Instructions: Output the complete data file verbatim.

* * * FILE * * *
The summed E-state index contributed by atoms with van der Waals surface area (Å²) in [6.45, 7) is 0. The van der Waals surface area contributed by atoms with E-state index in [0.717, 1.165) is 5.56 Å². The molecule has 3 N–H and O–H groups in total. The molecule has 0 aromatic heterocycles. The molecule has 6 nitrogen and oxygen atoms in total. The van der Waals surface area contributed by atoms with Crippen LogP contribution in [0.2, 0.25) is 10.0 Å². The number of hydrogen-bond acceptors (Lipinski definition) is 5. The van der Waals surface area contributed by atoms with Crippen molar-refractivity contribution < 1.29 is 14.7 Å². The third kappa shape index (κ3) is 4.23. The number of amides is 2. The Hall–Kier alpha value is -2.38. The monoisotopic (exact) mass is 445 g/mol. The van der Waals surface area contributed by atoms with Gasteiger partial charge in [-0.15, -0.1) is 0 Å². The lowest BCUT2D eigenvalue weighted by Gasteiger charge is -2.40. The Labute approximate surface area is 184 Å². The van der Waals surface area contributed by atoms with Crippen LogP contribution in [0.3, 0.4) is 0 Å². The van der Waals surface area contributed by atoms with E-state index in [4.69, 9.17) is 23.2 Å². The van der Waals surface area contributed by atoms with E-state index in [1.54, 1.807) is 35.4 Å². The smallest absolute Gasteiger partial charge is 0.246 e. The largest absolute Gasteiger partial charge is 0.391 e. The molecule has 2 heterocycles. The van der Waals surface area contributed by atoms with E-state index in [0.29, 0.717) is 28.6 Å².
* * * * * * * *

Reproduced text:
The summed E-state index contributed by atoms with van der Waals surface area (Å²) in [6.45, 7) is 0. The van der Waals surface area contributed by atoms with E-state index in [0.717, 1.165) is 5.56 Å². The molecule has 3 N–H and O–H groups in total. The molecule has 0 aromatic heterocycles. The molecule has 6 nitrogen and oxygen atoms in total. The van der Waals surface area contributed by atoms with Crippen LogP contribution in [0.2, 0.25) is 10.0 Å². The number of hydrogen-bond acceptors (Lipinski definition) is 5. The van der Waals surface area contributed by atoms with Crippen molar-refractivity contribution < 1.29 is 14.7 Å². The third kappa shape index (κ3) is 4.23. The number of amides is 2. The Hall–Kier alpha value is -2.38. The monoisotopic (exact) mass is 445 g/mol. The van der Waals surface area contributed by atoms with Gasteiger partial charge in [-0.15, -0.1) is 0 Å². The lowest BCUT2D eigenvalue weighted by Gasteiger charge is -2.40. The Labute approximate surface area is 184 Å². The van der Waals surface area contributed by atoms with Crippen LogP contribution in [0.3, 0.4) is 0 Å². The van der Waals surface area contributed by atoms with E-state index in [4.69, 9.17) is 23.2 Å². The van der Waals surface area contributed by atoms with E-state index in [1.54, 1.807) is 35.4 Å². The smallest absolute Gasteiger partial charge is 0.246 e. The largest absolute Gasteiger partial charge is 0.391 e. The molecule has 2 heterocycles. The van der Waals surface area contributed by atoms with E-state index in [0.29, 0.717) is 28.6 Å².